Tampa, Florida -- Angela Clark never expected to be a crusader in the fight against distracted driving. But as she stood in front of the wreckage of her stepfather's van at the first-ever Florida Distracted Driving Summit in November, she couldn't help but become passionate.
"I miss everything about him, I miss his smile," said Clark as she remembered Alan Vasquez, the man nearly everyone called "Buddah."
"He was a great man," she continued. "He always had the best advice for everybody, always a smile on his face. He was my stepfather but I'd say he was my father more than anything."
But Vasquez had a bad habit and it cost him his life in a four-car accident on September 27th.
"He was notorious for texting and driving," said Clark. "So that was pretty much the question that came to anyone who knew him: was he texting and driving?"
Vasquez was driving from Marianna, Florida in the Panhandle to his home in Alabama, when he sent a text to a bandmate. It read: "On my way, dude. I'll text you when I get to the state line."
"And the reason he said that was that he lived in Dothan, Alabama and they just changed the laws," said Clark. "He was following the law in Alabama because they had it in place. He wasn't texting there. He was texting in Florida."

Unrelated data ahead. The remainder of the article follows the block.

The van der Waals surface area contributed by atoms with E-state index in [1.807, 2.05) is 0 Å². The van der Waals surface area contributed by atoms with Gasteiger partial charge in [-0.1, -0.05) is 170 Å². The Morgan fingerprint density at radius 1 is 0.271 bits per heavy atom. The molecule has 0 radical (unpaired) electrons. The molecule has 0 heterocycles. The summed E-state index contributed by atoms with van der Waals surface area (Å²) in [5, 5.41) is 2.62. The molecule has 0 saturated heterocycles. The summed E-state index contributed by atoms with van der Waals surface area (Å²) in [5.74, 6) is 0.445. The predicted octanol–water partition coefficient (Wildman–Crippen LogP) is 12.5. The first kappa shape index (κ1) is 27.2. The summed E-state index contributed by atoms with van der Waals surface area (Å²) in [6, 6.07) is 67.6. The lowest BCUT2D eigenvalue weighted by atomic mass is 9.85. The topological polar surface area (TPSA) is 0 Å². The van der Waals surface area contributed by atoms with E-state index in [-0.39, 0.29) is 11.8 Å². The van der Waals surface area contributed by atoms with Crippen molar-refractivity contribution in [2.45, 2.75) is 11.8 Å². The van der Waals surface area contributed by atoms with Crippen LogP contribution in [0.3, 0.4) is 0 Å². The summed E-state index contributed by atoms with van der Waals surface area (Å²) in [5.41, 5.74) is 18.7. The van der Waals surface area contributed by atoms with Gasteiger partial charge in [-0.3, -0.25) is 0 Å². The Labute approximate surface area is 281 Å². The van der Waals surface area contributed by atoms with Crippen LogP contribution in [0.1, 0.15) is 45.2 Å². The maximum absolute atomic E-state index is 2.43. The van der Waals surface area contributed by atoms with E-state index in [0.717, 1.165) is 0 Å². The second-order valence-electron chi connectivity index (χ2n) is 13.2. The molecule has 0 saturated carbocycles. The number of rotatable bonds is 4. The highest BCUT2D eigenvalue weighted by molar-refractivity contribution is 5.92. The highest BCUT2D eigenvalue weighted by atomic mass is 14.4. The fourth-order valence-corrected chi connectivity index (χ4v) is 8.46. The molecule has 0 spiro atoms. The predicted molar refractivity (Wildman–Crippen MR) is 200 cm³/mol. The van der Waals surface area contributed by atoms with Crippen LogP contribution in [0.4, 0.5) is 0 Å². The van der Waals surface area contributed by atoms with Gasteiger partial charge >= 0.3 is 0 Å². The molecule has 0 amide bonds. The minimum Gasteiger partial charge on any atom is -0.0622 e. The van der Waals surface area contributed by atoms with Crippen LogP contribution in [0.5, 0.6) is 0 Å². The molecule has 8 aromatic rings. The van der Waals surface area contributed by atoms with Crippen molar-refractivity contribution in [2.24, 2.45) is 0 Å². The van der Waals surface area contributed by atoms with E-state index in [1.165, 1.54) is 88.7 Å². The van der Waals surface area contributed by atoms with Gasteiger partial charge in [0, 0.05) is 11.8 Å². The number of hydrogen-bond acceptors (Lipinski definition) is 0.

Currently, Florida has no ban on texting and driving.
Clark uses the wreckage from her stepfather's accident as a powerful reminder about the danger of distracted driving. Before the recent Distracted Driving Summit, she had it parked in front of the Jackson County Sheriff's Office in Marianna.
"I called him for everything," Clark said through tears. "He taught me so much. 'I can help you do your drywall or change your brakes or fix the computer.' But I can't call him and ask him these things."